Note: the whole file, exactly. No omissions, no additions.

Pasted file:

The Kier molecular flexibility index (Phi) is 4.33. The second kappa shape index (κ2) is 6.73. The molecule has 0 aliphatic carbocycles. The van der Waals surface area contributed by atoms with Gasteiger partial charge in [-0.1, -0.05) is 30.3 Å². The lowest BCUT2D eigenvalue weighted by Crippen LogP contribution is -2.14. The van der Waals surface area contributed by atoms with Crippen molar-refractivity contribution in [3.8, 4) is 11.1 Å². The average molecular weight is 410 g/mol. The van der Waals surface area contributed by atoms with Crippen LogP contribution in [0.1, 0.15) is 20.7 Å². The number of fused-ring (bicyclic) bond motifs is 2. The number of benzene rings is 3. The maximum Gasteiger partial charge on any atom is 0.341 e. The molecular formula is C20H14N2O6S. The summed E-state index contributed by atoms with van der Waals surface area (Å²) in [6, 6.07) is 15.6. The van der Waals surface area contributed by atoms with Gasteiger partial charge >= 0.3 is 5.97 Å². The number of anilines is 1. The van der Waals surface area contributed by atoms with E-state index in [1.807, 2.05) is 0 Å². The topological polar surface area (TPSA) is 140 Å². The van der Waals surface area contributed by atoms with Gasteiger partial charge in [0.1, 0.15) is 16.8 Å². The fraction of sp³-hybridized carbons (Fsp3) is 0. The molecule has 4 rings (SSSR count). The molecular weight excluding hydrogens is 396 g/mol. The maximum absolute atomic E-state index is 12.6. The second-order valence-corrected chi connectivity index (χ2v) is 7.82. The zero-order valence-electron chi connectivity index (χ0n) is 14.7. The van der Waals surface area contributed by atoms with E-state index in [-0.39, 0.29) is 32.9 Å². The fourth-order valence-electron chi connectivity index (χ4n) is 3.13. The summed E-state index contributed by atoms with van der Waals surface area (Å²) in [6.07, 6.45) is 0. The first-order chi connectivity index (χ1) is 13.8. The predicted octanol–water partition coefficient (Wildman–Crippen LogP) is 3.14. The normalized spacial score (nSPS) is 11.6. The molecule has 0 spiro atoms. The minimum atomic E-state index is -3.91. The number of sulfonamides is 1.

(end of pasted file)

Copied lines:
The Kier molecular flexibility index (Phi) is 4.33. The second kappa shape index (κ2) is 6.73. The molecule has 0 aliphatic carbocycles. The van der Waals surface area contributed by atoms with Gasteiger partial charge in [-0.1, -0.05) is 30.3 Å². The lowest BCUT2D eigenvalue weighted by Crippen LogP contribution is -2.14. The van der Waals surface area contributed by atoms with Crippen molar-refractivity contribution in [3.8, 4) is 11.1 Å². The average molecular weight is 410 g/mol. The van der Waals surface area contributed by atoms with Crippen LogP contribution in [0.1, 0.15) is 20.7 Å². The number of fused-ring (bicyclic) bond motifs is 2. The number of benzene rings is 3. The maximum Gasteiger partial charge on any atom is 0.341 e. The molecular formula is C20H14N2O6S. The summed E-state index contributed by atoms with van der Waals surface area (Å²) in [6, 6.07) is 15.6. The van der Waals surface area contributed by atoms with Gasteiger partial charge >= 0.3 is 5.97 Å². The number of anilines is 1. The van der Waals surface area contributed by atoms with E-state index in [1.807, 2.05) is 0 Å². The topological polar surface area (TPSA) is 140 Å². The van der Waals surface area contributed by atoms with Gasteiger partial charge in [0.1, 0.15) is 16.8 Å². The fraction of sp³-hybridized carbons (Fsp3) is 0. The molecule has 4 rings (SSSR count). The molecular weight excluding hydrogens is 396 g/mol. The maximum absolute atomic E-state index is 12.6. The second-order valence-corrected chi connectivity index (χ2v) is 7.82. The zero-order valence-electron chi connectivity index (χ0n) is 14.7. The van der Waals surface area contributed by atoms with E-state index in [-0.39, 0.29) is 32.9 Å². The fourth-order valence-electron chi connectivity index (χ4n) is 3.13. The summed E-state index contributed by atoms with van der Waals surface area (Å²) in [6.07, 6.45) is 0. The first-order chi connectivity index (χ1) is 13.8. The predicted octanol–water partition coefficient (Wildman–Crippen LogP) is 3.14. The normalized spacial score (nSPS) is 11.6. The molecule has 0 spiro atoms. The minimum atomic E-state index is -3.91. The number of sulfonamides is 1.